Tamale, Feb. 8, GNA - Mr Jonathan Allotey, Executive Director of the Environmental Protection Agency (EPA) on Monday called on Ghanaians to avoid acts that would continue to endanger the country's land and water sources.
He said, "land and water sources are the only things the nation could bequeath to its future generations, therefore, there is the need to prevent acts such as indiscriminate bush burning, over grazing and other social activities that tend to degrade the environment. Mr Allotey made the call at a day's validation workshop on the Third Report to the "United Nations Convention to Combat Desertification" in Tamale on Monday.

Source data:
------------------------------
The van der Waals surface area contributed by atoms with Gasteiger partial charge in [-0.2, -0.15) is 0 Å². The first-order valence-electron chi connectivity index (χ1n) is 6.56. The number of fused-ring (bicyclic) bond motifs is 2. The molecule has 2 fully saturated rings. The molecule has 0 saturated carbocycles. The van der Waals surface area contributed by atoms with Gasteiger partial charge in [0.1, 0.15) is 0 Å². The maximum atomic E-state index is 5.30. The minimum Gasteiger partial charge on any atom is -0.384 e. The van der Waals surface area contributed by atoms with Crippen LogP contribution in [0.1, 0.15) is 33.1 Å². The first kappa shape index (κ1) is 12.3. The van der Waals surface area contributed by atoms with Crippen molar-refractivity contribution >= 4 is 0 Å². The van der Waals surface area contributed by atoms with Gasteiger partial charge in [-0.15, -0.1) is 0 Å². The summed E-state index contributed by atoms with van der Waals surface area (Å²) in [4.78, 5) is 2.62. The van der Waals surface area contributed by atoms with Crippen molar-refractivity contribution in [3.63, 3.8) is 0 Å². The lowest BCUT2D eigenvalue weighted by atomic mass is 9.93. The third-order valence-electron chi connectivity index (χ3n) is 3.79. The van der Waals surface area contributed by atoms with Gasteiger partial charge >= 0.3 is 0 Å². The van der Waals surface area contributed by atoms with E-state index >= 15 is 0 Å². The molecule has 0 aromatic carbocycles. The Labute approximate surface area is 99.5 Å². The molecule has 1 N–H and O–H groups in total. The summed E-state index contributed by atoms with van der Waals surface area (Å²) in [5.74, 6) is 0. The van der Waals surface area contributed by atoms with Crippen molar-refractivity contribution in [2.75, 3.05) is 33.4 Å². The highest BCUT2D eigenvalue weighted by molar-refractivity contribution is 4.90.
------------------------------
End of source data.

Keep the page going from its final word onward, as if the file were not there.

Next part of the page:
The forum was on the theme: "Mainstreaming Land Degradation Issues into National Development Plans".
The EPA organised the workshop to create a forum for participants across the country to deliberate on ways and means to address some of the problems associated with land and the environment. The workshop which was attended by 40 participants was also aimed at tackling land tenure issues and sustainable management as a case study in Northern Ghana.
Mr Allotey said the environment was the country's heritage and stressed the need to protect it and advised people living along water sources to use the resource judiciously to prevent erosion.
Naa Abubakari Von Salifu, chief of Tuya, a village near Tamale who chaired the function called on traditional rulers and other opinion leaders to take a second look at the cultural aspects of land degradation in the country and institute stiffer punishment to those who would violate the laws on land.
He said the economic fortunes of the country would continue to dwindle if Ghanaians did not change their attitude for the better, with regards to the management of land and water.